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Many retirees have trouble attempting to purchase travel medical insurance, a product that used to be as easy to buy as a click at the end of an online travel-package purchase.

A long-time snowbird, Norm Ullock has watched his travel medical insurance premiums trend upward over the past 20 years.

"The premiums go up because I'm getting older," Mr. Ullock says. "The minute I turned 60, the premiums tripled."

Mr. Ullock accepts this reality. "It's part of the cost of travel," says the 70-year-old Toronto resident who visits Florida annually.

His confidence in the product itself, however, is shaky: "If I buy insurance, I want to know I'm covered, and I'm never really sure I am."

It's a situation many retirees find themselves in when they attempt to purchase travel medical insurance, a product that used to be as easy to buy as a click at the end of an online travel-package purchase.

Mr. Ullock takes issue with the medical questionnaires used by insurers to determine client eligibility for travel medical insurance, which are generally administered when an applicant turns 60. The questions ask would-be travellers about certain health conditions.

However, if someone hasn't officially been told by a physician that a health issue is serious enough to be flagged on such a questionnaire, they can fail to report it. That opens the door to the insurer voiding the policy over "fraudulent" reporting in the event of a claim.

Mr. Ullock cites the case of a friend who was told he had a slight heart irregularity by his physician but that it was "nothing to worry about." Applying for travel insurance, the friend happened to query his doctor about it. "The insurer considered it a heart condition," Mr. Ullock says.

"What that told me is most people don't know what's in their medical record," he says. "My doctor told me to fill out those forms properly, you would need a doctor and a lawyer in the room with you. And at the end of it, you might not be sure you're covered."

Confusion also surrounds the insurance itself. Some seniors buy their policies online, without really understanding what kind of coverage they have purchased. Nor have they read the fine print, which can exclude them if they have had even subtle changes in their health.

"People can make mistakes," concedes Ray Battiston, a travel insurance broker in St. David's, Ont., and owner of

And the policies vary widely. While most exclude serious heart conditions, people with end-stage terminal illnesses and those on portable oxygen, Mr. Battiston says that even in high-risk cases, shopping around can yield options. Though some firms won't sell a policy to a claimant who's had a medication switch or change in a health condition during the previous 12 months, "we have companies that will go to age 74 with six months of stability."

He also says being flexible can be very helpful in lowering premiums, which increase annually. Mr. Battiston says more firms are selling policies with $250 deductibles, which can reduce premiums. For those applicants with less-serious heart conditions or diabetes, having a high deductible such as $10,000 can also make travel-insurance premiums less prohibitive. Buying insurance six months before a trip, in the summer (rates go up in the fall), or before a landmark birthday such as 60 – can lock applicants into a lower rate. And shortening a stay or buying insurance for the whole year – rather than just a short trip – can also bring costs down.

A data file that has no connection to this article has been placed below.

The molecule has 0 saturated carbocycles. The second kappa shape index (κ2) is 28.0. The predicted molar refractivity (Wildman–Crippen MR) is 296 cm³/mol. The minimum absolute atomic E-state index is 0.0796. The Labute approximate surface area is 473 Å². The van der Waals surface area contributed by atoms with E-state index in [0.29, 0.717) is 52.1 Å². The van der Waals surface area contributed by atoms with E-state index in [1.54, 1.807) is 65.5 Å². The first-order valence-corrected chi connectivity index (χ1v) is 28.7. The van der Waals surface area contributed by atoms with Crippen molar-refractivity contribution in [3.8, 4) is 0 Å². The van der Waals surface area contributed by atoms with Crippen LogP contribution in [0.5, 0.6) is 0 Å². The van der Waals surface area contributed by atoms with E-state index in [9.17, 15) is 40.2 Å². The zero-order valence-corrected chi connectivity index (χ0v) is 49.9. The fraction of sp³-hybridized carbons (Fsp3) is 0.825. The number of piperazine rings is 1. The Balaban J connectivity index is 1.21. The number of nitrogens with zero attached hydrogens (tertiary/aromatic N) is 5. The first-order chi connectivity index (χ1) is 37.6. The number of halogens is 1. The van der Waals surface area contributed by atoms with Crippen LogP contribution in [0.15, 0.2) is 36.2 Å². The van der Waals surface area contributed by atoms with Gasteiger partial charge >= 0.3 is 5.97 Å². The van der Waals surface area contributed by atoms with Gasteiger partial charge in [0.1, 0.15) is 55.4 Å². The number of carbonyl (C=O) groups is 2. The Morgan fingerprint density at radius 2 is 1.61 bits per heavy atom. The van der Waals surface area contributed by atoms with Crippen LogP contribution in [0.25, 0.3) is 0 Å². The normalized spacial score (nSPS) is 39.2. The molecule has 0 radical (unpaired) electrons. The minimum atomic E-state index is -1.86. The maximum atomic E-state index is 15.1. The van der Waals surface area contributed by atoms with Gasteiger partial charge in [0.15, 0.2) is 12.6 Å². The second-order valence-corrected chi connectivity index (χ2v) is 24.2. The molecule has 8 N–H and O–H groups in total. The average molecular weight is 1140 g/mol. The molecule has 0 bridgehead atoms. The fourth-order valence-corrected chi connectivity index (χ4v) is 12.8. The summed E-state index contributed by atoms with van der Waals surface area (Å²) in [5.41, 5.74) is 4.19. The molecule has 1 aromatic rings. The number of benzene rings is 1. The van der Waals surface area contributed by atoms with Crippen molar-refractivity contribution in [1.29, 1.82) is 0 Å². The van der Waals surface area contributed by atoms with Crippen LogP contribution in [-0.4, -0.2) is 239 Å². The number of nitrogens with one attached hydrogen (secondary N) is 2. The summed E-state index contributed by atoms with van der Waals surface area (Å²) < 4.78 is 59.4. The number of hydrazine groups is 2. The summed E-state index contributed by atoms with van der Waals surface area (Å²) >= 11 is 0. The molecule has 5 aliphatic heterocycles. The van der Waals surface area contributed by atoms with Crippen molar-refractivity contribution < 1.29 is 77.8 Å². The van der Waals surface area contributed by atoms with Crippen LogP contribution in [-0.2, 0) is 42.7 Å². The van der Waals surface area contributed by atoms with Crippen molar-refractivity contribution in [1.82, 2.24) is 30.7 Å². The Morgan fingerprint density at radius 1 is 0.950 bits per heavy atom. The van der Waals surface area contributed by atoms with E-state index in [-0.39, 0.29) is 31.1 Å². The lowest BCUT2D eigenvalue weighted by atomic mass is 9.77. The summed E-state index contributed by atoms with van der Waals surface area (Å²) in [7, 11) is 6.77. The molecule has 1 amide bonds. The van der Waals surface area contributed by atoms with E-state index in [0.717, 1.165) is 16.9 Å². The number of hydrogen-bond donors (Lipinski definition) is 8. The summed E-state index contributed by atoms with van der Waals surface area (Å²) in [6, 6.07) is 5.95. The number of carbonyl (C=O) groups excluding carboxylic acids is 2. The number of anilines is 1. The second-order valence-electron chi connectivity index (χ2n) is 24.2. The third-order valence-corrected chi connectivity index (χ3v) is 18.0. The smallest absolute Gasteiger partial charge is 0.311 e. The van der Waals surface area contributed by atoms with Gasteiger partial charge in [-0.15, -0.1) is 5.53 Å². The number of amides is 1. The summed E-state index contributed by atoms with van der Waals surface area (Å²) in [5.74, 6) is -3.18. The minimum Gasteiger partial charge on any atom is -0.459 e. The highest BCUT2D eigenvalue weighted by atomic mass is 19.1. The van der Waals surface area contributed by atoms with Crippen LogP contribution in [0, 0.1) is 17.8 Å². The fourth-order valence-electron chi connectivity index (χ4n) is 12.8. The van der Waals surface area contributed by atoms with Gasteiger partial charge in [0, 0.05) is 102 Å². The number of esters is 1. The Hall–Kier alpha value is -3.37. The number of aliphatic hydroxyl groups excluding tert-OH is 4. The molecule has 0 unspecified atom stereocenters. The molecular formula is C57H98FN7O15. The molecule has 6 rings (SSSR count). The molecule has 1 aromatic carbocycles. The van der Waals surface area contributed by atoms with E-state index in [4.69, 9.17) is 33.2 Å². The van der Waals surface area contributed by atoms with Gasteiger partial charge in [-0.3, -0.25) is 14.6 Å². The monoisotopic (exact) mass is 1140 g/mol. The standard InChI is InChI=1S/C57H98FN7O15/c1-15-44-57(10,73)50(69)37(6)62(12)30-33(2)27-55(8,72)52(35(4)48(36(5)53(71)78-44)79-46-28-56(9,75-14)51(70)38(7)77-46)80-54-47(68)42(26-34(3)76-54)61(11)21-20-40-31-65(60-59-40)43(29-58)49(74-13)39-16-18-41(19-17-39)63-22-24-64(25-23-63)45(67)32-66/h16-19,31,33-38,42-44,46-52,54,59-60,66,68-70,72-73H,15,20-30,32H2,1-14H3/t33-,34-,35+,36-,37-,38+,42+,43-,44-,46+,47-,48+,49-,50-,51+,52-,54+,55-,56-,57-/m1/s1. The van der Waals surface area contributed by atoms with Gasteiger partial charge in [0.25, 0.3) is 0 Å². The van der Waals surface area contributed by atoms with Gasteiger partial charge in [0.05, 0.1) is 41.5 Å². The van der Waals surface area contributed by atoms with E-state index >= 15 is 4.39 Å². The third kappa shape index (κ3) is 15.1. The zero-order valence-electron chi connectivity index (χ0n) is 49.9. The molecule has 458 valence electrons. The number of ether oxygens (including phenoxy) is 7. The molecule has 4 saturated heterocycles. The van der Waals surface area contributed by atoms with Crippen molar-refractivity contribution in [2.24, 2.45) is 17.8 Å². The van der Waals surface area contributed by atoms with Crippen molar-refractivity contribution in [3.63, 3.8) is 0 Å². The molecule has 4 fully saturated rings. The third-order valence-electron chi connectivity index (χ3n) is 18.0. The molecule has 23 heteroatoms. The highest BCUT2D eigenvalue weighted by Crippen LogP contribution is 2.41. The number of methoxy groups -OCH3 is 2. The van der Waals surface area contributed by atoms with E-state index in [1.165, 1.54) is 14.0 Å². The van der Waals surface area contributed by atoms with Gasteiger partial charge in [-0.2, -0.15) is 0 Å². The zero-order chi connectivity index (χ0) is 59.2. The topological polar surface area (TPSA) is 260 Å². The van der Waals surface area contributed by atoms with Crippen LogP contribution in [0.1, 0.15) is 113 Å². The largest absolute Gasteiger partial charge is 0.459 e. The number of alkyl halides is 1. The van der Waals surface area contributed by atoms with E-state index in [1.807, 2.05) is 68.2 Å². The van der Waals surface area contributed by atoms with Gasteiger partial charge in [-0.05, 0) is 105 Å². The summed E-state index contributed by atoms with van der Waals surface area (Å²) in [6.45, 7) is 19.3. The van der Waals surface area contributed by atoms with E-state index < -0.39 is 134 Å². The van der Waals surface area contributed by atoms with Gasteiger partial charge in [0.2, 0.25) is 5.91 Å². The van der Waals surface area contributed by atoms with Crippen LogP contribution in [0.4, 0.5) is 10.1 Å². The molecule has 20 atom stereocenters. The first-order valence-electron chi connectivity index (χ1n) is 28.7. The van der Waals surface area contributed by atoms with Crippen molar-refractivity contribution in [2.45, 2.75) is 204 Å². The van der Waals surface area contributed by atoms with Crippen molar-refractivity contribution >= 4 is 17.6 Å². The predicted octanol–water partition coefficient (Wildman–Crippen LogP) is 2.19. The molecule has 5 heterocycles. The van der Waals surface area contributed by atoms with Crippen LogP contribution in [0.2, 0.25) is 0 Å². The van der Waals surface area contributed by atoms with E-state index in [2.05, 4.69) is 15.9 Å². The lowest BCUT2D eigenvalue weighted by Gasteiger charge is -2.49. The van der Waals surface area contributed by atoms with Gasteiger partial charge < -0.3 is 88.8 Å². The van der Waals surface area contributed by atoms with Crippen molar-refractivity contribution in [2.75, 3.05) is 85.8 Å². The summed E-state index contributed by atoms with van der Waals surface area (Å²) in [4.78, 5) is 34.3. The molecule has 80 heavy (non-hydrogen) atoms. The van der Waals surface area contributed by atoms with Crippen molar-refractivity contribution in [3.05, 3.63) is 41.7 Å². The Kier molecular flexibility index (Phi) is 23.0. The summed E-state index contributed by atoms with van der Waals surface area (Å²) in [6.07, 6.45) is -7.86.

Mr. Battiston understandably believes that using a broker can help get the best deal, as they know what policies will fit your situation. "Find a good broker and stick with them."

Conversely, many websites merely present rates ranked from lowest to highest, without much detail around what's covered. Lori Yorke, a senior broker with Medi-Quote in Winnipeg, feels it's buyer beware online. "You get what you pay for: Cheaper is not better."

She says that with policy definitions changing constantly due to the catastrophic claims insurers incur, interpretation by a qualified person is key. "Some [insurers] change their policies more than their underwear," she says. "It's important that you're getting good advice," especially if a person has a complicated medical history.

What's key, experts agree, is to not travel uninsured. '"There's quite a few people who say 'I'm just going anyway' – and that happens sometimes," Mr. Battiston says, adding that 5 per cent of his clients fall into this group. But he cautions that if a person falls sick on vacation in the United States, and racks up a huge claim, they will not be protected. "They will send a bailiff to your door in Canada," Mr. Battiston says.

Mr. Ullock certainly never wants to find himself in that situation. He plans to consult his doctor if he's ever in doubt about a question on a travel insurance questionnaire to ensure what his physician has written in his medical file syncs with his responses. But he's still wary. "I'd like to travel as long as I have the ability to. But am I worried about the future? Absolutely."

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